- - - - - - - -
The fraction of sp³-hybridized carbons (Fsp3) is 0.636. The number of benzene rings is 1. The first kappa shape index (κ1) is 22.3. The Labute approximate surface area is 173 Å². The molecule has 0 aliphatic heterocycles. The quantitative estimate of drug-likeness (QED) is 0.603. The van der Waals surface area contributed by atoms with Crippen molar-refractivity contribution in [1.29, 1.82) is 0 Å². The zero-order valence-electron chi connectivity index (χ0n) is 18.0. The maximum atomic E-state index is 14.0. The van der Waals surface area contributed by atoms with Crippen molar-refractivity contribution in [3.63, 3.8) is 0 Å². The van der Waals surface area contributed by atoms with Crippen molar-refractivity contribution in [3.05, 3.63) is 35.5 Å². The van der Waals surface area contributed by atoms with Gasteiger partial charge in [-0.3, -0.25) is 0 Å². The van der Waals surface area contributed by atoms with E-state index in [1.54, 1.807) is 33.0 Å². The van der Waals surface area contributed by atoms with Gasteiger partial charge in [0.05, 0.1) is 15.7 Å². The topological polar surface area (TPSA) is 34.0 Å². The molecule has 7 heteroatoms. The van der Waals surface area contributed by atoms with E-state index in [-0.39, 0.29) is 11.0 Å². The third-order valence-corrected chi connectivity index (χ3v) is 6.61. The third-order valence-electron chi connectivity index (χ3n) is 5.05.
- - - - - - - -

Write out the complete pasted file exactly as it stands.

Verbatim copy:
The fraction of sp³-hybridized carbons (Fsp3) is 0.636. The number of benzene rings is 1. The first kappa shape index (κ1) is 22.3. The Labute approximate surface area is 173 Å². The molecule has 0 aliphatic heterocycles. The quantitative estimate of drug-likeness (QED) is 0.603. The van der Waals surface area contributed by atoms with Crippen molar-refractivity contribution in [1.29, 1.82) is 0 Å². The zero-order valence-electron chi connectivity index (χ0n) is 18.0. The maximum atomic E-state index is 14.0. The van der Waals surface area contributed by atoms with Crippen molar-refractivity contribution in [3.63, 3.8) is 0 Å². The van der Waals surface area contributed by atoms with Crippen molar-refractivity contribution in [3.05, 3.63) is 35.5 Å². The van der Waals surface area contributed by atoms with Gasteiger partial charge in [-0.3, -0.25) is 0 Å². The van der Waals surface area contributed by atoms with E-state index in [1.54, 1.807) is 33.0 Å². The van der Waals surface area contributed by atoms with Gasteiger partial charge in [0.05, 0.1) is 15.7 Å². The topological polar surface area (TPSA) is 34.0 Å². The molecule has 7 heteroatoms. The van der Waals surface area contributed by atoms with E-state index in [-0.39, 0.29) is 11.0 Å². The third-order valence-corrected chi connectivity index (χ3v) is 6.61. The third-order valence-electron chi connectivity index (χ3n) is 5.05.